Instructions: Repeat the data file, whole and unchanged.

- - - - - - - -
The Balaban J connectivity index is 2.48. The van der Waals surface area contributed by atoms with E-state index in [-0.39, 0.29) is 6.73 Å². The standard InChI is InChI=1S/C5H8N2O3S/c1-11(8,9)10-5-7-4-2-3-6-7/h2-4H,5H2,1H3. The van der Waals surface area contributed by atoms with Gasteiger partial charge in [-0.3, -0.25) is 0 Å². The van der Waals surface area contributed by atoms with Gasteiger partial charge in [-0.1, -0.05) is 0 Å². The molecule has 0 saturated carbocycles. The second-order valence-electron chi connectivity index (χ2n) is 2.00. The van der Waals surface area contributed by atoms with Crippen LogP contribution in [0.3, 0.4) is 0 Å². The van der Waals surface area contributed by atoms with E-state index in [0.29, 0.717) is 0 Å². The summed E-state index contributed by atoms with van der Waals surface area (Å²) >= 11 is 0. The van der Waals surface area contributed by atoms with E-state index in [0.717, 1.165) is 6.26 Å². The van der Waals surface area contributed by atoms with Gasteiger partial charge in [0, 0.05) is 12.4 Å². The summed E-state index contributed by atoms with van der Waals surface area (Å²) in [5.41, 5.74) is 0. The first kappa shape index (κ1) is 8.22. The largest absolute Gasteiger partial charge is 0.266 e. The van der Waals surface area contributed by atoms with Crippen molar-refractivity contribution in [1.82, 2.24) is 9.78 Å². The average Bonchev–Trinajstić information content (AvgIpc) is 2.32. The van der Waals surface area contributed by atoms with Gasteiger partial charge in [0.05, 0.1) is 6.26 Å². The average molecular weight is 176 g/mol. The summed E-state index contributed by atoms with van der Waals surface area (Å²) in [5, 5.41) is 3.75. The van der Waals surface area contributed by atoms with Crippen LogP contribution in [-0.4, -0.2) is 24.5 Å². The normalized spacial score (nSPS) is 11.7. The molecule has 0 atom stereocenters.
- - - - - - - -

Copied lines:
The Balaban J connectivity index is 2.48. The van der Waals surface area contributed by atoms with E-state index in [-0.39, 0.29) is 6.73 Å². The standard InChI is InChI=1S/C5H8N2O3S/c1-11(8,9)10-5-7-4-2-3-6-7/h2-4H,5H2,1H3. The van der Waals surface area contributed by atoms with Gasteiger partial charge in [-0.3, -0.25) is 0 Å². The van der Waals surface area contributed by atoms with Gasteiger partial charge in [-0.1, -0.05) is 0 Å². The molecule has 0 saturated carbocycles. The second-order valence-electron chi connectivity index (χ2n) is 2.00. The van der Waals surface area contributed by atoms with Crippen LogP contribution in [0.3, 0.4) is 0 Å². The van der Waals surface area contributed by atoms with E-state index in [0.29, 0.717) is 0 Å². The summed E-state index contributed by atoms with van der Waals surface area (Å²) >= 11 is 0. The van der Waals surface area contributed by atoms with E-state index in [0.717, 1.165) is 6.26 Å². The van der Waals surface area contributed by atoms with Gasteiger partial charge in [0, 0.05) is 12.4 Å². The summed E-state index contributed by atoms with van der Waals surface area (Å²) in [5.41, 5.74) is 0. The first kappa shape index (κ1) is 8.22. The largest absolute Gasteiger partial charge is 0.266 e. The van der Waals surface area contributed by atoms with Crippen molar-refractivity contribution in [1.82, 2.24) is 9.78 Å². The average Bonchev–Trinajstić information content (AvgIpc) is 2.32. The van der Waals surface area contributed by atoms with Gasteiger partial charge in [0.05, 0.1) is 6.26 Å². The average molecular weight is 176 g/mol. The summed E-state index contributed by atoms with van der Waals surface area (Å²) in [5, 5.41) is 3.75. The van der Waals surface area contributed by atoms with Crippen LogP contribution in [-0.4, -0.2) is 24.5 Å². The normalized spacial score (nSPS) is 11.7. The molecule has 0 atom stereocenters.